networks” allow corporations to save money by using the low-cost
infrastructure of the public Internet for secure corporate networking.
Anytime you save corporations money it seems like a compelling business.
As 1998 dawned it wasn’t clear that cable modems or cable and Internet
would really come together at all. But having analyzed the cable business
in a previous life, I knew the cable guys were hungry for value-added
And the cable guys understand what it is to be an entrepreneur.
That’s no small thing in a world where your local telephone company takes
you for granted and considers your phone bill a “right” or monthly
The cable guys looking at the Internet were the same ones who
30 years ago climbed up poles and trees and strung their own cable systems
themselves. Glenn Jones of Jones Cable lived in his car and was a
one-man cable firm when he began. These guys and gals are entrepreneurs.
You’d never see the head of any telco doing that. It’s bureaucracy vs.
The biggest drawback of the Net was (and is) speed, lack of it.
Snail pace. Graphics routinely cause constipation. Cable modems looked like
they may speed up the process. @Home had TCI and Kleiner Perkins behind it,
the NASA Internet guru at the control center (Milo Medin) and an open road
ahead with its alliances with other cable operators. So far in 1998 I think
sign ups are slower than I would have guessed 12 months ago. ATHM still
ended the year with 185 percent upside.
The idea of having a company come and provide a turnkey Web presence for
corporations led me to include in 1998 USWeb as one to watch–and we
watched. The thinking was that not every company wants to hire a geek
brigade to run an Internet department. Outsource the entire thing.
While USWeb didn’t explode as we expected, as a nationwide phenomenon it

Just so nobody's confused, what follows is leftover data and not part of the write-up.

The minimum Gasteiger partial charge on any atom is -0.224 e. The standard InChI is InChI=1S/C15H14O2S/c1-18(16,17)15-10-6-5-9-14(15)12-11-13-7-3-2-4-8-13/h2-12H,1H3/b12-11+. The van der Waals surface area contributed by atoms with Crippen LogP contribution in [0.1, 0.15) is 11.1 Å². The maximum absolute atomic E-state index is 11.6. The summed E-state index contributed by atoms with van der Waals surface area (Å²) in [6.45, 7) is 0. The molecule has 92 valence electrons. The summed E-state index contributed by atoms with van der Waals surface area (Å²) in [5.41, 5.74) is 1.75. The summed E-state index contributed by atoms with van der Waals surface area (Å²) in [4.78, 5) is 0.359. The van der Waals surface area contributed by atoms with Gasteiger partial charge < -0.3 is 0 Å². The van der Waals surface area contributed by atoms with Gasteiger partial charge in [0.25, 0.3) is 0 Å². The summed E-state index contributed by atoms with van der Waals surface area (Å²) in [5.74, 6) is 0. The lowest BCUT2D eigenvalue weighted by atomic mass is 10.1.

did well. By year end it had absorbed marketer CKS.
With its streaming software dominance in 1997 we selected RealNetworks
(NASDAQ:RNWK) for last year as one to watch. By default Real had at least 4
or 5 businesses under its
nose, similar to what Netscape enjoyed early on. The client pointed to the
Web site which pointed to the client. Millions of users of RealAudio looked
ONSALE (NASDAQ:ONSL) was the only public Internet auction
house in late 1997, certainly the best known by far. The model of using the
Web’s distribution to link buyers in real-time was pioneering and led us to
make ONSL a 1998 stock we’d keep our eyes on. Of course since then rivals
have come in and added pressure, eBay (NASDAQ:EBAY) in the classifieds as
auction space, Egghead (NASDAQ:EGGS), which abandoned its gravity-bound
store chain for the Web, and more recently uBID (NASDAQ:UBID), 20 percent
spun off in an IPO from Creative Computers (NASDAQ:IMALL).
Sports aggregator Sportsline (NASDAQ:SPLN) began 1998 with some notable
attractions in our view: the Winter Olympics were coming and this would
likely boost CBS Sportsline’s Web users.
But it also had focused on one of three “killer ap” content categories on
the Internet–sports. Besides financial and computer info, there’s sports.
The thinking was that the TV exposure and male-centric Web user (especially
in early 1998) may be drawn to sports sites. We thought Sportsline would be
more well-known and bigger today than it is. But a 53 percent rise still
beats the Dow and NASDAQ by a long shot.
What about 1999? For 1999 Steve Harmon’s Hot Stock Watch may be available
as a monthly e-newsletter for a subscription fee, with updates on the group
coming monthly and even the stocks possibly changing of who’s in or out of
the spotlight in the fast-paced Internet. Interested in hearing more? We’ll
tell you all about it right here. Keep watching this space!